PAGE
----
By last month, for example, the Army had tapped its European stocks for 1,000 Hellfire and 3,000 TOW II anti-armor missiles, 4,000 105mm artillery rounds and 900,000 rounds for 25mm cannon, according to senior Army officials. The Air Force in the first weeks of Desert Shield persuaded Congress to provide an extra $40 million to buy about 600 GBU-27 laser-guided bombs, which Texas Instruments is making.

In general, Pentagon officials said, munition stockpiles are nearly full except for a few categories of war reserves; to avoid dipping excessively into those war stocks, commanders in Saudi Arabia said, "live fire" training sessions have been limited.

To bolster the small army of U.S. logisticians working on Desert Shield, the military has turned to local vendors, contracting for billions of dollars worth of truck rentals, food services and equipment. Because of the urgent need to supply the troops, the military initially bypassed normal bidding procedures to purchase items as diverse as rice, Bedouin-style tents and lumber used to build latrines.

Some Saudi merchants began price-gouging, according to several U.S. military officials. For example, the military's Joint Information Bureau in Dhahran was charged $1.3 million to lease four buses for a month, a military spokesman said.

"The GAO {General Accounting Office} is going to come in and have a field day when this is over," said one official. "They'll find accounting problems, excessive pricing, all kinds of things -- but it's all items we needed in a hurry and didn't have the luxury of shopping for the best prices."

To exert greater control over vendors, the Saudi government agreed to reimburse the U.S. military for all services and equipment purchased after Oct. 31, according to U.S. officials. Even before Nov. 1, however, the Saudi government had provided hundreds of millions of dollars worth of services and goods to the U.S. military, including about 90 percent of all fresh food consumed by U.S. troops.

The Saudis recently turned over a $760 million check to the U.S. military to cover some of those costs. A military officer flew to New York aboard the Concorde carrying the check for deposit. Officials said the check was rushed to the bank because it would earn about $1 million a day in interest.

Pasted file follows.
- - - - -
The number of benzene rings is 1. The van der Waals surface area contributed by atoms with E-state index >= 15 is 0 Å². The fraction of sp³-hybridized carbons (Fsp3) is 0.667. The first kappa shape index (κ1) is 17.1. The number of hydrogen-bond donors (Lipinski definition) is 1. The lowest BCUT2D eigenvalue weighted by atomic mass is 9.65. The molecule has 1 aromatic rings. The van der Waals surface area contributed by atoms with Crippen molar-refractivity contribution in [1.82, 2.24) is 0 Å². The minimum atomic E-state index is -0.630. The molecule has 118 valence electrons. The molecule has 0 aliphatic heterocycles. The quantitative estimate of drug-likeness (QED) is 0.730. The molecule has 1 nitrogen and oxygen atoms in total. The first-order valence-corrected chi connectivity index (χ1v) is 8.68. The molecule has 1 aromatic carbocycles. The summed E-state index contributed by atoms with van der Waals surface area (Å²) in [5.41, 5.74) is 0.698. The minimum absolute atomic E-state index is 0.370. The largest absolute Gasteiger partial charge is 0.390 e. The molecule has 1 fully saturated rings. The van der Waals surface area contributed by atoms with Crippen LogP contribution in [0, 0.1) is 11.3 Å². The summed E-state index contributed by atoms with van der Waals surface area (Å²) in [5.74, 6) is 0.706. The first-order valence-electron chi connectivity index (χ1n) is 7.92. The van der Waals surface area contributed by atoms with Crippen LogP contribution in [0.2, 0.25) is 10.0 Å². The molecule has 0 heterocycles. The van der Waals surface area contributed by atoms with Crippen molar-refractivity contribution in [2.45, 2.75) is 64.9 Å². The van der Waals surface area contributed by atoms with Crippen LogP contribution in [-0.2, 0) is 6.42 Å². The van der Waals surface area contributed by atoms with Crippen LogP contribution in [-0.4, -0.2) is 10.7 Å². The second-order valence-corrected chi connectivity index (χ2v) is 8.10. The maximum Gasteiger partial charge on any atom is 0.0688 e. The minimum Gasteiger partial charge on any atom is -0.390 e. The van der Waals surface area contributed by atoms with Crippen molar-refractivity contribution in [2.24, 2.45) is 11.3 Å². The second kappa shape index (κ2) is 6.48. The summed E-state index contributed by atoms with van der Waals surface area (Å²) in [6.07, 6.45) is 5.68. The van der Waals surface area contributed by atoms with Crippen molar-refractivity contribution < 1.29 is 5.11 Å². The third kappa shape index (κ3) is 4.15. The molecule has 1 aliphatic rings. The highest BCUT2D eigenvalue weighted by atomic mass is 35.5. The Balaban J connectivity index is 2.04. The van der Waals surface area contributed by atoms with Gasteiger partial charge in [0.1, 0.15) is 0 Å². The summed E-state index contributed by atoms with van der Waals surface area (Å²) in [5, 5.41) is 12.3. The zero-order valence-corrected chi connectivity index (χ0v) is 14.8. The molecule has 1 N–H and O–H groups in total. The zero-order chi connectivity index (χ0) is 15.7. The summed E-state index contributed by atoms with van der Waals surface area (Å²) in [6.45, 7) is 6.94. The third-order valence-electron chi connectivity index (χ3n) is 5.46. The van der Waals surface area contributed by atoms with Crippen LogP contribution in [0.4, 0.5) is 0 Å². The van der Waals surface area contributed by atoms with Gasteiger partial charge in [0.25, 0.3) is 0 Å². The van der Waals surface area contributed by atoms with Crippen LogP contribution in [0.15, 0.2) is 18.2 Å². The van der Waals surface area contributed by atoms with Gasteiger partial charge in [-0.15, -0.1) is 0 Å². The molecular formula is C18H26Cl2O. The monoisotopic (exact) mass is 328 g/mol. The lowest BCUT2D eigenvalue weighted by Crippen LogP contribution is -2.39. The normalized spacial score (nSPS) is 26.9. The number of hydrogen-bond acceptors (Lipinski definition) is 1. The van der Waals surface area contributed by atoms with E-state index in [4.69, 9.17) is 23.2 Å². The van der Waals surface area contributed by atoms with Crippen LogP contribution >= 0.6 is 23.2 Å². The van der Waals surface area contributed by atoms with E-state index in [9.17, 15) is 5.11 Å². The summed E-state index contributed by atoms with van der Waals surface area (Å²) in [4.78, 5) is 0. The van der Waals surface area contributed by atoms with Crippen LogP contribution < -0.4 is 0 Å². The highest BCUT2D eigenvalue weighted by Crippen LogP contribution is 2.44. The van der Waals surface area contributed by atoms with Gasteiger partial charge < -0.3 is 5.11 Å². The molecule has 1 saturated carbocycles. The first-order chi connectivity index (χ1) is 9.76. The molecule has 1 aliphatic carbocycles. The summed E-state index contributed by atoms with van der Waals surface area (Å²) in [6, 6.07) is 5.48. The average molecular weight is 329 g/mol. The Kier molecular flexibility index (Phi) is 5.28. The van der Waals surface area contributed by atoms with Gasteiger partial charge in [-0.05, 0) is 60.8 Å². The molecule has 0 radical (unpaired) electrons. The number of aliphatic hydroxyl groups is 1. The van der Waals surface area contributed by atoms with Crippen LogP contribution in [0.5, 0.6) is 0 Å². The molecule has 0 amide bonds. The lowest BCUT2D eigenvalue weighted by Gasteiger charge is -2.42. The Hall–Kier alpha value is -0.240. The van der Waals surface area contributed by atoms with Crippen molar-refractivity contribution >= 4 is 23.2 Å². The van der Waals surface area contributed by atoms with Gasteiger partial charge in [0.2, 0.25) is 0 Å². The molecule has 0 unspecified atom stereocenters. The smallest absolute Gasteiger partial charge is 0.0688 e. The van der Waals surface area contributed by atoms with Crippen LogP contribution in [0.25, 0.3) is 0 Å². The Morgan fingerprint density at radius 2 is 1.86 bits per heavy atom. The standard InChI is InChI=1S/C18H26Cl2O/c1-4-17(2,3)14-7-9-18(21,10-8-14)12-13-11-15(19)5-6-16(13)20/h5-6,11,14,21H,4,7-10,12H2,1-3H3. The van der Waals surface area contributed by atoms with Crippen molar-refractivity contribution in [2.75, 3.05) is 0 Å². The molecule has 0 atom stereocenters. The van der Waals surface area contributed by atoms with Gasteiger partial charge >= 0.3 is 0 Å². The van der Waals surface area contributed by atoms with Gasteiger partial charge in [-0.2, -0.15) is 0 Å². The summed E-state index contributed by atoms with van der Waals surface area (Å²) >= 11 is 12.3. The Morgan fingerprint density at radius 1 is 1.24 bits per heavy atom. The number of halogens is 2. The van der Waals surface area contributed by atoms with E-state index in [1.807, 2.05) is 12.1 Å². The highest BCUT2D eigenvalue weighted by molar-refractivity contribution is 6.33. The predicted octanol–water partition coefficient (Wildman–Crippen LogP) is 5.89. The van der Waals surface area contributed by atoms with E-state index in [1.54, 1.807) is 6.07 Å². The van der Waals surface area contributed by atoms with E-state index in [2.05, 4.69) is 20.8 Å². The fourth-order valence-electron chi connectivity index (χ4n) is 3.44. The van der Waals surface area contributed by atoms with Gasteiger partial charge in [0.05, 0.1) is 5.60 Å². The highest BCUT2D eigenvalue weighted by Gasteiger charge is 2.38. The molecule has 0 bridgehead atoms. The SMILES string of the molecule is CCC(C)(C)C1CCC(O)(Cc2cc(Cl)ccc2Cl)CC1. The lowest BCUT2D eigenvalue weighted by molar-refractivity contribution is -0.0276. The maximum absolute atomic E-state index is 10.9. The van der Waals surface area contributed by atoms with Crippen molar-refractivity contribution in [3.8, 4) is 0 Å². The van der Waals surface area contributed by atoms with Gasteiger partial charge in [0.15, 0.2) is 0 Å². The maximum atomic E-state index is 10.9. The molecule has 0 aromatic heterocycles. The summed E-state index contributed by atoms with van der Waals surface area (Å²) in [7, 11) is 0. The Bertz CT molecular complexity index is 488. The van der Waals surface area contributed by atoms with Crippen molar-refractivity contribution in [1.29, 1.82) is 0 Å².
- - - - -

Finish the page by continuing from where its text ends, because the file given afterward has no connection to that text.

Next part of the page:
The confidence military officials feel in their ability to sustain the force for at least a year stems in part from the generally good performance of U.S. equipment -- and mechanics -- in the desert environment.

There have been problems, to be sure. The Air Force has had to replace more windshields than usual on low-flying jets such as the F-111 and F-15E because blowing sand pits the plastic badly; the Army and Marine Corps have been forced to wrap helicopter blades in adhesive tape to slow the corrosive effects of sand; the time between overhauls of some Chinook helicopter engines has been cut from an average of 300 or more flying hours to about 50 because of dust; and the combination of more sorties and fewer maintenance opportunities means that the asphalt-like coating on some aircraft carrier decks is quickly wearing thin.

On the other hand, the desert capabilities of many tanks and armored personnel carriers have exceeded expectations. Not a single Air Force jet engine has been pulled because of excessive grit deposits from the calcium-rich sand on the Arabian Peninsula, according to a senior Air Force official. Although the C-5 and aging C-141 jets used to haul troops and cargo to the gulf are flying four to five times as much as before Desert Shield began, the "structural life" of the aircraft actually has been prolonged since the missions impose relatively little stress on the planes and they are no longer used to train inexperienced new pilots. And A-10 attack planes often work better in Saudi Arabia than at home, where humidity takes a toll.

Keeping the U.S. jets, tanks and ships fit to fight for another year will require an extraordinary maintenance effort, U.S. logisticians said. Many mechanics now work 12 hours a day, six days a week -- a commitment spawned in part by the dearth of other diversions in the gulf. Maintaining sufficient spare parts and rested crews for transport aircraft also is expected to be a difficult, though not impossible, task.

In the immediate future, the dual tasks of supporting the first wave of troops and moving in the second deployment is expected to tax military transportation systems more than originally anticipated, officials said. The Military Sealift Command has nearly doubled the ships used for Desert Shield, from 138 vessels at the height of the initial deployment to 249 now.

In the last two weeks, 60,000 tons of food, clothing, spare parts and sundry other items has been shipped to Saudi Arabia. In four months, the military and contracted civilian airliners have flown 6,900 missions and 215,000 passengers to the Saudi peninsula, an intensity that will continue well into January.

Beyond that, planners are hedging their bets by simultaneously preparing for war and a peaceful return to the United States. For the latter, Pagonis said he has assembled a "small planning cell" and has also ordered 1,000 steam cleaners to scrub "our gear so we can pass the U.S. agricultural inspection and get stuff back into the U.S."

Staff writers Guy Gugliotta in Saudi Arabia and George C. Wilson in Washington, and staff researcher Lucy Shackelford in Washington, contributed to this report.